OneStock

Brands and retailers can confidently put their stock in OneStock — just ask LVMH Moët Hennessy Louis Vuitton, Pimkie, Reiss or Ted Baker, all of whom rely on the platform for its swift omnichannel inventory software suite and unified shopping experience it creates for end consumers.

But platform aside, the France-based solution firm’s strongest play is its thoroughly modern take on engaging brands and shoppers. For example, of late, OneStock has taken to leveraging remote shopping for its brand partners, where customers and sales assistants can interact with a personalized flair via Zoom or a FaceTime call.

Or consider its recent #SaveShops campaign, which takes aim at increasing awareness of in-store services throughout the U.K. that support safer shopping experiences for customers, whilst safeguarding millions of retail jobs throughout the holiday season. Its #SaveShops hashtag guides consumers to a new online hub that supplies a list of U.K. brands offering options such as click and collect, reserve and collect and assisted remote shopping with a store staff employee, as well as home delivery, the brand explained.

And, impressively, the brand has about eight technology releases each year.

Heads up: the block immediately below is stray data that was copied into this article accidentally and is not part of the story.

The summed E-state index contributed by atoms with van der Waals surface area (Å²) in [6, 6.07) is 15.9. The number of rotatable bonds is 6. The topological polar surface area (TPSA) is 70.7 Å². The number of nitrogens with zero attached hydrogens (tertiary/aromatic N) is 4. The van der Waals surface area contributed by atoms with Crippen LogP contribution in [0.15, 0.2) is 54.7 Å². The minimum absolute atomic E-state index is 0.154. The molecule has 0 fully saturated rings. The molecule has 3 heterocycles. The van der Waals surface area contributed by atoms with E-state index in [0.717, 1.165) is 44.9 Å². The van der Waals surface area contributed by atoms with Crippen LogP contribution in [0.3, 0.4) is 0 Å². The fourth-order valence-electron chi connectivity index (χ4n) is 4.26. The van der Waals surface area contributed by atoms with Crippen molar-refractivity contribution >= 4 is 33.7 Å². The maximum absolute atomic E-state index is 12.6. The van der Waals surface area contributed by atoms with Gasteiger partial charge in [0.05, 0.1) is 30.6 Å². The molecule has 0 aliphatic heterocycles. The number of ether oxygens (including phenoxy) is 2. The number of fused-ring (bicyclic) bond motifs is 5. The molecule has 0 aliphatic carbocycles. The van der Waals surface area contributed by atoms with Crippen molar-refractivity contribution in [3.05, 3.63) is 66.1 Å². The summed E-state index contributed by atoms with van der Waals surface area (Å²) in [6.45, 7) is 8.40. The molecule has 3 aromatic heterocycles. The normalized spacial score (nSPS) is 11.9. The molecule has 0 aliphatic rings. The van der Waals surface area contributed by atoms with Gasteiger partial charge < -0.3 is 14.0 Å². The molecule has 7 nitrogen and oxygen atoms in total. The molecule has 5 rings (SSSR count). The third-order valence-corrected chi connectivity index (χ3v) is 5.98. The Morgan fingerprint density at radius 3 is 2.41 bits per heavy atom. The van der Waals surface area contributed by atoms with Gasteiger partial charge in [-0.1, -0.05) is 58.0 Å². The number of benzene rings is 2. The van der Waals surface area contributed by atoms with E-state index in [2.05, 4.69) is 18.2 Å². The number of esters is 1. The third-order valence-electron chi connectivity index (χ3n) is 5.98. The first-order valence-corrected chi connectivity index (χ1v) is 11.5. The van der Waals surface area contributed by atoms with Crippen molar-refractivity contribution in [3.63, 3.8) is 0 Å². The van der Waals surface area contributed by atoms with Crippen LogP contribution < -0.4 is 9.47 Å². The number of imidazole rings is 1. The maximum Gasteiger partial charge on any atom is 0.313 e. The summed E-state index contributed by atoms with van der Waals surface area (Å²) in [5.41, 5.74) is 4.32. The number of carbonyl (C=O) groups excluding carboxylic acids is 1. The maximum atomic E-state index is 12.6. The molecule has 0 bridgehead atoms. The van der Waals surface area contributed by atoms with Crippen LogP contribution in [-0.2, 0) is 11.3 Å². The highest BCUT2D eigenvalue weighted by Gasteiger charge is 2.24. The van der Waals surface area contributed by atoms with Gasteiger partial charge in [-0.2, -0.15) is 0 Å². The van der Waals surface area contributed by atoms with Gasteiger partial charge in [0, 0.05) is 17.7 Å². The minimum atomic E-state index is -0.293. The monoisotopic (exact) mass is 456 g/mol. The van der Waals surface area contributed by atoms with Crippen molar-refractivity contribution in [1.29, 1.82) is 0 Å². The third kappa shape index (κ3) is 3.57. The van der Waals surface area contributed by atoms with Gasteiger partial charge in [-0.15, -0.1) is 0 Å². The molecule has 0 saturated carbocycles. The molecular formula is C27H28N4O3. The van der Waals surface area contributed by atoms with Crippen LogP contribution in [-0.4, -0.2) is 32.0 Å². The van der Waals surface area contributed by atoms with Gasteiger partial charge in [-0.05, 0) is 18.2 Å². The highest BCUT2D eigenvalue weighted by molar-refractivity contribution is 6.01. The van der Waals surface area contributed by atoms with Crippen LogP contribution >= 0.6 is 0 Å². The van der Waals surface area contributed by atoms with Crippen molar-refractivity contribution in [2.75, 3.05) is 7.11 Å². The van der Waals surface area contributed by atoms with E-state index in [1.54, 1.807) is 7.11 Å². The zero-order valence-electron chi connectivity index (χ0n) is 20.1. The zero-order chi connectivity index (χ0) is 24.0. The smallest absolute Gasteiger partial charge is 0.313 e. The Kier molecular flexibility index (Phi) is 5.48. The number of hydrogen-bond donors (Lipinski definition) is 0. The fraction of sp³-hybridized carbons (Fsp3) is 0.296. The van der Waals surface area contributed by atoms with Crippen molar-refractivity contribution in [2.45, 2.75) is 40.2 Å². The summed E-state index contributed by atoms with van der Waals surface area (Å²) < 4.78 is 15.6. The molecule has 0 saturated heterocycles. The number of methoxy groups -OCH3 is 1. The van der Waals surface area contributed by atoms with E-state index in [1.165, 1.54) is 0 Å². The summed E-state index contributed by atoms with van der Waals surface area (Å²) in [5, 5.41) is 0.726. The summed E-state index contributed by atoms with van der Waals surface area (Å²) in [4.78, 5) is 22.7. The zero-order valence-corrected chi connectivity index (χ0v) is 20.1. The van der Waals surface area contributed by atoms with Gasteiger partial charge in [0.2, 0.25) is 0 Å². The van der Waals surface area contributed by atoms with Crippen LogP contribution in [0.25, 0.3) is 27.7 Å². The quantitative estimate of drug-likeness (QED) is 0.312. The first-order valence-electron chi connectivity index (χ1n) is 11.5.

Here, Romulus Grigoras, chief executive officer of OneStock, talks to WWD about its solution specially designed for the modern shopper, evolving consumer needs and behaviors, and how the pandemic has “significantly changed the retail sector.”

WWD: Tell me about the genesis of OneStock. What’s the story behind the brand?

Romulus Grigoras: OneStock was launched in 2015 after 10 years of research and development by Benoit Baccot, Vincent Charvillat and myself when we were university professors in mathematics and artificial intelligence research. At the time, our research was centered around the personalization of customer experience on e-commerce web sites.

The idea for OneStock came from discussions with a retailer who was seeing strong online sales growth, but finding it difficult to decide how much stock to allocate to its e-commerce channel compared to its stores and concessions.